06.06.12

Fermi Award Winners: Q&A

Mildred S. Dresselhaus and Burton Richter answer questions that will be of interest to future (and current) science lovers.

Jump to: Mildred S. Dresselhaus | Burton Richter

Dr. Mildred S. Dresselhaus

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Ken Shipp/DOE Photo

Fermi Award winner Mildred S. Dresselhaus with Secretary of Energy Steven Chu.

After winning the Enrico Fermi Award, Dr. Mildred Dresselhaus was kind enough to answer a few follow-up questions from the Office of Science on how she got interested in science, who inspired her and what advice she has for women who hope to follow her success.

Q. How did you get interested in science?

A. I personally got interested in science through music. As a child growing up in a low-income neighborhood in New York City I went to local schools that were both poor in educational content and dangerous because of widespread violence in the classroom, school yard, and streets through which I had to walk to school. However, I had a music scholarship in Greenwich Village which was a safe place and there I met other children and parents who taught me that education was the way out of the squalid neighborhood conditions around me. I learned from them the existence of special public high schools that were available through entrance examinations. I therefore did self study to master the material that was on these exams. I found the math and science topics especially exciting. Self study and getting jobs to teach others turned out to be a great strategy for my own education and for providing needed living expenses as I grew up. I got more and more interested in math and science the more I learned.

Q. Was there any particular person or any memorable moment that led you into your career?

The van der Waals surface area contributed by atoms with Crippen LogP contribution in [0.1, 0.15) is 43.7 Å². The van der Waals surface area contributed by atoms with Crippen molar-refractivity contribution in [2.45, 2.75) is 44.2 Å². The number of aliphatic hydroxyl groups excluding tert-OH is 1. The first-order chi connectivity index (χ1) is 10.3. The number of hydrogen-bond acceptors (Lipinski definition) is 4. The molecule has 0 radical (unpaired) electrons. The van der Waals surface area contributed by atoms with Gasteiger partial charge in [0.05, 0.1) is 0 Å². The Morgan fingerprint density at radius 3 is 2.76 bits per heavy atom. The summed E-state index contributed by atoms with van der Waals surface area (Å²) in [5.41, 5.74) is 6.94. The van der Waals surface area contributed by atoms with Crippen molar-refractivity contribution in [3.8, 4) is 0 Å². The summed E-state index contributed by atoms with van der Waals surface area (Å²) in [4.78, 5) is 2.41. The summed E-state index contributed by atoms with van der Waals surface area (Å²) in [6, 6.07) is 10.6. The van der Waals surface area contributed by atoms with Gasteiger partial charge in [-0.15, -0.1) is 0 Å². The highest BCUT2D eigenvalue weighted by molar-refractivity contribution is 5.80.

A. I drifted into science slowly and not intentionally. I started college to be an elementary school teacher and attended Hunter College with this intention. Because Hunter College had many required courses for everyone, I could make progress with any major by taking the required courses as well as courses that interested me in my early years. Since I had a very good high school background from my attendance at Hunter College High School, I could easily take an overload of courses. I chose my overload courses to be in math and science.

In my second year, I met Rosalyn Yalow, who taught me modern physics and she convinced me to focus more on the math and science and less on elementary school education. She was a forceful advisor and remained in the background as a mentor for many years, giving me a helpful hand at every turn. She was an amazing person who in her own right opened the field of biophysics and became a world figure in science. She was the one who was most influential in leading me to attend graduate school and to go to the best schools and to study with the best scholars. She was the one who told me that I could make it even though I was a woman, and she did warn me that the road ahead for women in science might be more difficult, but not to be deterred.

Q. Did you have anyone who inspired you along the way, say a mentor or a model?

A. Yes, many people inspired me in my career. That was easy because I had low aspirations. When I was in grade school I was told that, because I was a girl and also because I had no money, there were three possible careers for me: school teaching, nursing, and secretarial work. The choice of school teaching from these three was easy. Also the career path in New York City was clear because there were very cheap public colleges available for such studies. In this way I wound up at Hunter College with the intention of becoming an elementary school teacher.

Because I happened to have had the good fortune to attend Hunter College High School, the only special public high school in New York City for girls at that time, I was very well prepared for Hunter College and could take a big overload of courses enabling me to also major in math and science. In this way I met Rosalyn Yalow in my second year when I took a course in modern physics from her, and she was teaching at Hunter College because she could not find a research job. Employment for women physicists was difficult at that time.